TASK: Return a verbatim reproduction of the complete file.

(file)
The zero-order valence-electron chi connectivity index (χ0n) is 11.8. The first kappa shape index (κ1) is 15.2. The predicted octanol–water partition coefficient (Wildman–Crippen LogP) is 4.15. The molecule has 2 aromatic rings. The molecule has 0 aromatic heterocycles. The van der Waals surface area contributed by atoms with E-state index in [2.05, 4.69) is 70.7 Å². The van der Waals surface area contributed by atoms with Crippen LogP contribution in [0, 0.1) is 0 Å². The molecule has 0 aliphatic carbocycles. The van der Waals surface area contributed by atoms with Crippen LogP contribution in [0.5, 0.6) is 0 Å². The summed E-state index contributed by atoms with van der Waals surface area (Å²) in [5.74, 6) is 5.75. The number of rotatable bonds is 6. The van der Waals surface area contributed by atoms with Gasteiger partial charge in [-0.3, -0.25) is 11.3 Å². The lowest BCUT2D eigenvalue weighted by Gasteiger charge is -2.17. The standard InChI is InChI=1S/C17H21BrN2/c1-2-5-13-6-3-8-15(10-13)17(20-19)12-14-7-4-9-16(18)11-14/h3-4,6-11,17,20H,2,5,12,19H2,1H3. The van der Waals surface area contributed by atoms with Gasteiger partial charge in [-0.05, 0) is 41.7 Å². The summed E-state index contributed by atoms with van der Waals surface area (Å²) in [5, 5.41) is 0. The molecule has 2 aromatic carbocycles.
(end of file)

The zero-order valence-electron chi connectivity index (χ0n) is 11.8. The first kappa shape index (κ1) is 15.2. The predicted octanol–water partition coefficient (Wildman–Crippen LogP) is 4.15. The molecule has 2 aromatic rings. The molecule has 0 aromatic heterocycles. The van der Waals surface area contributed by atoms with E-state index in [2.05, 4.69) is 70.7 Å². The van der Waals surface area contributed by atoms with Crippen LogP contribution in [0, 0.1) is 0 Å². The molecule has 0 aliphatic carbocycles. The van der Waals surface area contributed by atoms with Crippen LogP contribution in [0.5, 0.6) is 0 Å². The summed E-state index contributed by atoms with van der Waals surface area (Å²) in [5.74, 6) is 5.75. The number of rotatable bonds is 6. The van der Waals surface area contributed by atoms with Gasteiger partial charge in [-0.3, -0.25) is 11.3 Å². The lowest BCUT2D eigenvalue weighted by Gasteiger charge is -2.17. The standard InChI is InChI=1S/C17H21BrN2/c1-2-5-13-6-3-8-15(10-13)17(20-19)12-14-7-4-9-16(18)11-14/h3-4,6-11,17,20H,2,5,12,19H2,1H3. The van der Waals surface area contributed by atoms with Gasteiger partial charge in [-0.05, 0) is 41.7 Å². The summed E-state index contributed by atoms with van der Waals surface area (Å²) in [5, 5.41) is 0. The molecule has 2 aromatic carbocycles.